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as you sow, so shall you reap

Your actions dictate the consequences. The phrase is Biblical in origin. Of course you're exhausted in class—you stay up too late! As you sow, so shall you reap. Of course you're being investigated for tax fraud—you've spent years trying to avoid paying them. As you sow, so shall you reap.
See also: reap, shall

As you sow, so shall you reap,

 and As a man sows, so shall he reap.
Prov. Things will happen to you good or bad, according to how you behave. (Biblical.) You should stop being so cruel to other people. As you sow, so shall you reap. Fred built an immense fortune by swindling others, but lost it all when someone swindled him. As a man sows, so shall he reap.
See also: reap, shall

reap something from something

1. Lit. to harvest something from something. We reaped a fine harvest from our cornfields this year. They will reap nothing from their flooded fields.
2. Fig. to gain something from something. The students reaped a lot of information from their interview with the police chief. I hope to reap some good advice from the discussion.
See also: reap

sow the wind and reap the whirlwind

Prov. to start some kind of trouble that grows much larger than you planned. (Biblical.) our enemy has sown the wind by provoking this war, and they will reap the whirlwind when we vanquish them.
See also: and, reap, sow, whirlwind, wind

reap what you sow

to experience the results of your own actions If we neglect our environment, we will surely reap what we sow.
Usage notes: usually used to say that something bad is likely to result from an activity
Etymology: from the idea that the quality of the seeds that you sow (put into the ground) grow into the kind of plants that you are able to reap (cut and collect)
See also: reap, sow

reap a/the harvest of something

to receive the good or bad results of past actions Homelessness is rising. We are reaping the harvest of a lack of investment in housing and social services.
See also: of, reap

reap the whirlwind

to have serious problems because you did something stupid in the past Having fired some of his best reporters, he's now reaping the whirlwind with rapidly declining newspaper sales.
See also: reap, whirlwind

You reap what you sow.

  also As you sow, so shall you reap. (formal)
something that you say which means everything that happens to you is a result of your own actions If you treat your friends like that, of course they drop you. You reap what you sow in this life.
See also: reap, sow

reap the whirlwind

Suffer the consequences. Hosea 8:7's “For they have sown the wind, and they shall reap the whirlwind” has come to mean that evil deeds in the past will come back to haunt you. Another biblical verse with a similar admonition is Galatians 6:7's “Whatsoever a man soweth, that shall he also reap” (used as the expression, “you'll reap what you sow”), and Proverbs 11:29's “He that troubleth his own house shall inherit the wind.” As yet another indication how popular references have shifted from the sacred to the profane, the contemporary equivalent is “Be aware of what you do, or else it may come back and bite you in the ass.”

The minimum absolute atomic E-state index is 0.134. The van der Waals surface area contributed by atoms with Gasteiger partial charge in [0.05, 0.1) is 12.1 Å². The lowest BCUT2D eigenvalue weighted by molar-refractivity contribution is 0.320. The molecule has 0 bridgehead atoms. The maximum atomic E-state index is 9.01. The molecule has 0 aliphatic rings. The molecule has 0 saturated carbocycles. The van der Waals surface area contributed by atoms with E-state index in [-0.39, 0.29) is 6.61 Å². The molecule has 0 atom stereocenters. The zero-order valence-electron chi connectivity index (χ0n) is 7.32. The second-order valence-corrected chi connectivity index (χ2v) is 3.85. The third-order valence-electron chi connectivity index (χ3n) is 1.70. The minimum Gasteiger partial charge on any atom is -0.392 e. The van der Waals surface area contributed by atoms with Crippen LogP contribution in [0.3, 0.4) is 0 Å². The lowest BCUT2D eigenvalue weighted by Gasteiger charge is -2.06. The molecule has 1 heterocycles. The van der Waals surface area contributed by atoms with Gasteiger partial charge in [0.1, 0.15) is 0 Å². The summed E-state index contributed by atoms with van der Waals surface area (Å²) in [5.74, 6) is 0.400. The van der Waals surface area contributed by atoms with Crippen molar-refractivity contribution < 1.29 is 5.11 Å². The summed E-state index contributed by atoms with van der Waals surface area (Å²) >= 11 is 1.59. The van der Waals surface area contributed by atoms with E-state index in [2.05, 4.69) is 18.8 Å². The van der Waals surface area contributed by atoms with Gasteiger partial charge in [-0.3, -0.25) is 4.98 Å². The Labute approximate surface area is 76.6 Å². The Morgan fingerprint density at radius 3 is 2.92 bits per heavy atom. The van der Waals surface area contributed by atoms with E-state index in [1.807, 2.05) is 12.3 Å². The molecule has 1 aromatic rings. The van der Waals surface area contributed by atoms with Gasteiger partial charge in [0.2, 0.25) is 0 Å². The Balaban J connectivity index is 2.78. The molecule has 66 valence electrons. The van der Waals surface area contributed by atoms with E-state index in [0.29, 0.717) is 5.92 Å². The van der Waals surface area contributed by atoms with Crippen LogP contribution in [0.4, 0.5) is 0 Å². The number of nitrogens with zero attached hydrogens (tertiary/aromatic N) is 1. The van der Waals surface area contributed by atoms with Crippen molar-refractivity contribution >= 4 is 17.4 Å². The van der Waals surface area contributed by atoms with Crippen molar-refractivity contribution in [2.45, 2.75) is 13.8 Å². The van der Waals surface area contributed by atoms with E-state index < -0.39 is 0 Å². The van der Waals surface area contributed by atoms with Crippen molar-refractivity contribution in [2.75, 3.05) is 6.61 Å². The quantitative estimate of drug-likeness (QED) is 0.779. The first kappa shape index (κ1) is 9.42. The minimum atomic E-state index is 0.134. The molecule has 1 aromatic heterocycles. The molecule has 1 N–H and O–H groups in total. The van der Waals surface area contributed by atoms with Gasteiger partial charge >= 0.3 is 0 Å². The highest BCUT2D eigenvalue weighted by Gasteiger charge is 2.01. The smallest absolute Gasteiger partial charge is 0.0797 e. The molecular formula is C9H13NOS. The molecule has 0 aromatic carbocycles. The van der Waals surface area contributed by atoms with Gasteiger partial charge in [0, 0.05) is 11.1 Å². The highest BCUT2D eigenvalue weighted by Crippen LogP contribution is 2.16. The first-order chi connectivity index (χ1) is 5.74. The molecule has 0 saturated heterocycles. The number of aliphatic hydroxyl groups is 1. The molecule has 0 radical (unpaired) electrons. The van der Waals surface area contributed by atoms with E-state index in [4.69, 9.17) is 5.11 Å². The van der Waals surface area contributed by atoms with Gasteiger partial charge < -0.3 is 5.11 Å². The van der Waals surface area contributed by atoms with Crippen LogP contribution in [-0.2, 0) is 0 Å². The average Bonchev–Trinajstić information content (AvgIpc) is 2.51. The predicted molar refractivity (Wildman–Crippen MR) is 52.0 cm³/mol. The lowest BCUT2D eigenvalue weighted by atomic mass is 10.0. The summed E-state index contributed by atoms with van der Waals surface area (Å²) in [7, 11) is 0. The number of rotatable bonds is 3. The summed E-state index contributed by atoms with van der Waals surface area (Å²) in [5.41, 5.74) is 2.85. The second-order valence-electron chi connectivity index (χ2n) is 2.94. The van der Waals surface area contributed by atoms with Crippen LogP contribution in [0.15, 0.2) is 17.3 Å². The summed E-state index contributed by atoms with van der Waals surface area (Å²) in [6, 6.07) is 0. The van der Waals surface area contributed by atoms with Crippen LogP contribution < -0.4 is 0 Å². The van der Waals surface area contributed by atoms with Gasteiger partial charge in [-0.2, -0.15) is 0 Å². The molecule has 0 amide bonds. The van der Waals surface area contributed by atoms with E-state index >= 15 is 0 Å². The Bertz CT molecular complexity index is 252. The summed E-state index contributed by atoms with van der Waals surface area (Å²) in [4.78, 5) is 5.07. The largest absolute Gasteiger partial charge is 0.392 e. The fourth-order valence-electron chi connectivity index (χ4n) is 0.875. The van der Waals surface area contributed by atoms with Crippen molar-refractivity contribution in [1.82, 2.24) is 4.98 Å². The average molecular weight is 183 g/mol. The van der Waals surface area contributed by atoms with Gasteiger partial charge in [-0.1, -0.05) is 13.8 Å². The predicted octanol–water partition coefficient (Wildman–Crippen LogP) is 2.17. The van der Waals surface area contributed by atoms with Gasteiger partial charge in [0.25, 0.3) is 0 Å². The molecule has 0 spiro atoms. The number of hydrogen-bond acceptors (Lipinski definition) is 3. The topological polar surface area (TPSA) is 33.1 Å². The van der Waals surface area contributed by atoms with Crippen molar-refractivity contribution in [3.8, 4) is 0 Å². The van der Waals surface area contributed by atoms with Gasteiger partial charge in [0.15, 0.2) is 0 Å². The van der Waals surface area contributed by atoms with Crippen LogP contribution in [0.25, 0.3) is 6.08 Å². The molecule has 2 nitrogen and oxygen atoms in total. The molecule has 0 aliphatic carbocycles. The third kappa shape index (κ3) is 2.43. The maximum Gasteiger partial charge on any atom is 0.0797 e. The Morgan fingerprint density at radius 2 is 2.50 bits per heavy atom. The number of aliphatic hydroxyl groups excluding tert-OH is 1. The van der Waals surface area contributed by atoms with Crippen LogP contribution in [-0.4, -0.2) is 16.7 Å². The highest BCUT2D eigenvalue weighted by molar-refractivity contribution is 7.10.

See also: reap, whirlwind
References in periodicals archive ?
Funded by the Waste and Resources Action Programme (WRAP), the technical authorship of the REAPs was undertaken on behalf the Brick Development Association (BDA) and British Precast Concrete Federation (part of the Mineral Product Association (MPA), by Ceram.
The REAPs technical author, Dr Andrew Smith, Head of Sustainability and Construction Materials at Ceram, commented:
The revenues EBB reaps from these modest charges-between $120,000 and $150,000 annually-more than cover the system's operating and staffing costs.
Joe Sophomore should be so lucky: Because vendors have nowhere else to go for the information, that one program might reap tens of millions of dollars in profits.
We are confident that Siroyan's choice of the PowerTheater tools will soon reap rewards.
But Zoffinger asserted that the stadium would have to draw events big enough to economically stimulate the surrounding area for the state to reap income commensurate with what it yields now as owner and operator of the stadium.
Dodge, the construction industry's premier source for project information, plans, specifications, construction market analysis and forecasts, today announced PPR's acquisition of REAPS (Real Estate Analysis and Planning Service) from F.
The assets brought to us via REAPS and Pipeline will certainly allow us to better serve our customers and facilitate quick delivery of industry-leading analysis.
Although currently the state is said to be taking a loss from operating the stadium just for Giants games, it reaps net profits by hosting a steady stream of concerts and events, a source of income it would lose with a new stadium wholly owned by the Giants.